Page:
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Shipping container homeless shelter plan approved by Phoenix City Council

The shelter units are expected to be operational in the 2023 summer.

PHOENIX — Refurbished shipping containers will be turned into shelter units in the City of Phoenix after the Council approved a plan on Wednesday.

The $3 million contract with Steel & Spark LLC will create private units on a city-owned lot near 22nd Avenue and Lower Buckeye Road that will house 80 individuals or family units in ‘X’ shape pods of four 40-foot-tall containers.

The ‘XWing’ units will be part of a larger shelter site that will house less than 300 people at a given time.

The project is part of the city’s effort to find creative ways to rapidly address homelessness, said Rachel Milne, director of the office of homeless solutions for the city.

“This is going to be a permanent structure within the City of Phoenix,” Milne said. “Within the shipping containers, each individual will have their own space, with a bed, a desk, and some shelving and a door that will close for them to have their own specific space.”

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The currently empty lot will include tent-like structures for congregate shelter, communal spaces, bathrooms and showers, shaded outdoor areas, amenities for pets, storage, laundry, and other amenities.

“The whole site will be what we are calling a closed campus,” Milne said. “So, it will not have walk-up services. It’s going to be on a referral basis.”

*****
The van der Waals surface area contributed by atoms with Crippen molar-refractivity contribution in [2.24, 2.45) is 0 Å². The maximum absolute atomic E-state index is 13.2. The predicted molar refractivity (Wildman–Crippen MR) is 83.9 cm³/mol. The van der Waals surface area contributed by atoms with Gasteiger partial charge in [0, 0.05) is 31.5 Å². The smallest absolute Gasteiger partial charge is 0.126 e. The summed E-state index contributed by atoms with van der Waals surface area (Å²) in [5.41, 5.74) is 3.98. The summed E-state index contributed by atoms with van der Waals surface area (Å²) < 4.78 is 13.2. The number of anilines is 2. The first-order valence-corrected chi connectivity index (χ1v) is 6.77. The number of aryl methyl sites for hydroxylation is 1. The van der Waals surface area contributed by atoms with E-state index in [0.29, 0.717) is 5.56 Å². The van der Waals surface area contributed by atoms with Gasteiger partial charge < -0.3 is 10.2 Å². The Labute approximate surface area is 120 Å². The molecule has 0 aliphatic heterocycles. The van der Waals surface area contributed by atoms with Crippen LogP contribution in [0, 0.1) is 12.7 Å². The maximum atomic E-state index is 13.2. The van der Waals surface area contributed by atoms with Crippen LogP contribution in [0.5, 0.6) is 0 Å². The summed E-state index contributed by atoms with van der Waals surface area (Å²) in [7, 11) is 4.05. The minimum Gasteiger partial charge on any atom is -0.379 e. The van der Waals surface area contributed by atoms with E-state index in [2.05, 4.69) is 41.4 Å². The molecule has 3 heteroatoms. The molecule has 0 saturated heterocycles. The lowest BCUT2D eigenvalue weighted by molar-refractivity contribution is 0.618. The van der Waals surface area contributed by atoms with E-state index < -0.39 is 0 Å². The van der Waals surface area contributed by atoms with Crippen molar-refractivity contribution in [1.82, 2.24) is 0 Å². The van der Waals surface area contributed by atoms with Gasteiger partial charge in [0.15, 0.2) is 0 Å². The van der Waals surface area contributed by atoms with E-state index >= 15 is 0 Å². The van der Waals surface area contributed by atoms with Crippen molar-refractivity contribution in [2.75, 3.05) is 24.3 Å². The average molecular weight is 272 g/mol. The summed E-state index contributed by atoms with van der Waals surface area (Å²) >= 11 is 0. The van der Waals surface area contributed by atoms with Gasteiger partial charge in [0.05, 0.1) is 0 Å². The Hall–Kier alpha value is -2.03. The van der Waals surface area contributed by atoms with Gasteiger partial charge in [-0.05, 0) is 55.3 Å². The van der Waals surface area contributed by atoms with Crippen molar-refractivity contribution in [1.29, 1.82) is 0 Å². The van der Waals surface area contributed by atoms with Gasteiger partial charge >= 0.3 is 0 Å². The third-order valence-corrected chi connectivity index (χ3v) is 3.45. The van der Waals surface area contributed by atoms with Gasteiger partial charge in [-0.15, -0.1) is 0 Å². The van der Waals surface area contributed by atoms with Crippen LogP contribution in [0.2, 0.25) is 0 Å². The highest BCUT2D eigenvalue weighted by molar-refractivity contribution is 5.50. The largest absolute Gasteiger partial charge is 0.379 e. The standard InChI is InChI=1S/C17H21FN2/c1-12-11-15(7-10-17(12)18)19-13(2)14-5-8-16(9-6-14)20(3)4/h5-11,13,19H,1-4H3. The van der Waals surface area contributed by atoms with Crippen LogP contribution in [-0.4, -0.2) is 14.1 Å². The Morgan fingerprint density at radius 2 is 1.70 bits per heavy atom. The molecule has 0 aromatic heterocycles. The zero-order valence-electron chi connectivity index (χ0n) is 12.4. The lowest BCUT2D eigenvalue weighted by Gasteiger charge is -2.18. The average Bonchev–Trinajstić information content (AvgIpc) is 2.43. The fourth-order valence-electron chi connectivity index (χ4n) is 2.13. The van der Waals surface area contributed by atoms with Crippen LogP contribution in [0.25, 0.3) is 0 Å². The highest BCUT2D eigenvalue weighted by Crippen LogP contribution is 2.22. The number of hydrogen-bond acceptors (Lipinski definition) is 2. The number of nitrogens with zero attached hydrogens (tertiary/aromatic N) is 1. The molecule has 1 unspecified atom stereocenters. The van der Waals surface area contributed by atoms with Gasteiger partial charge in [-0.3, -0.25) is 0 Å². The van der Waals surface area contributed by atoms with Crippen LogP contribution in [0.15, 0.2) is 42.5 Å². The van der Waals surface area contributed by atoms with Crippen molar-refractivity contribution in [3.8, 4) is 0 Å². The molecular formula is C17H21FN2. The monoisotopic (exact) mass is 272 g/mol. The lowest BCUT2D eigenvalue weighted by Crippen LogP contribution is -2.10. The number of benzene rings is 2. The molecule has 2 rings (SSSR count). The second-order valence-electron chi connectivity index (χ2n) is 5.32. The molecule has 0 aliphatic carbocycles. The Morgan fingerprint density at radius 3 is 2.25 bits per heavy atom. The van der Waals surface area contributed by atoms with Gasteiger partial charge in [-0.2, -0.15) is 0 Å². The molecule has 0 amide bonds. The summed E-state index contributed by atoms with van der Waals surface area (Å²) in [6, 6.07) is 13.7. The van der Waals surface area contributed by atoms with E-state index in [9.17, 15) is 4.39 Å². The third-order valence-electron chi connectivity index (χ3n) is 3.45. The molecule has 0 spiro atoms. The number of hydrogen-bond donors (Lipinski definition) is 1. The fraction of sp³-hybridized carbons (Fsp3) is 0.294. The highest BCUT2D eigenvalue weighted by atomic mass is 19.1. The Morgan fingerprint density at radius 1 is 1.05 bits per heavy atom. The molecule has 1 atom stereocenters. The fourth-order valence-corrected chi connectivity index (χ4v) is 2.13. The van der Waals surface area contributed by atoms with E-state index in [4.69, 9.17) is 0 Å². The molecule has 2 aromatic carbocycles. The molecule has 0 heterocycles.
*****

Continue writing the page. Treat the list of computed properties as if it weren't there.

The goal of the project is to provide services and help transition people to permanent housing, Milne added. There will not be a stay-limit restriction, allowing people to take as much time as they need to get back on their feet.

“For me, it’s a step in the right direction,” said Amy Schwabendler, executive director of the Human Services Center. “A lot of people have been asking the city to do more to address homelessness, so I think it’s cool that they’re looking at creative ways to create spaces for people to be sheltered in.”

HSC provides overnight beds for about 900 people, and services for an additional 800 who camp outside in the area near downtown Phoenix known as the Zone, near Madison and 12 streets.

Schwabendler said there is a desperate need for the ‘XWing’ project but hopes others that help people keep their homes also get funding.

“It can’t be a shelter-only conversation because that’s just managing homelessness,” Schwabendler said.

The project will be federally financed by reallocated funds from the American Rescue Plan Act. The Council also reallocated $2.5 million for operations and improvements at the site, and for two other projects to tackle housing and homelessness.

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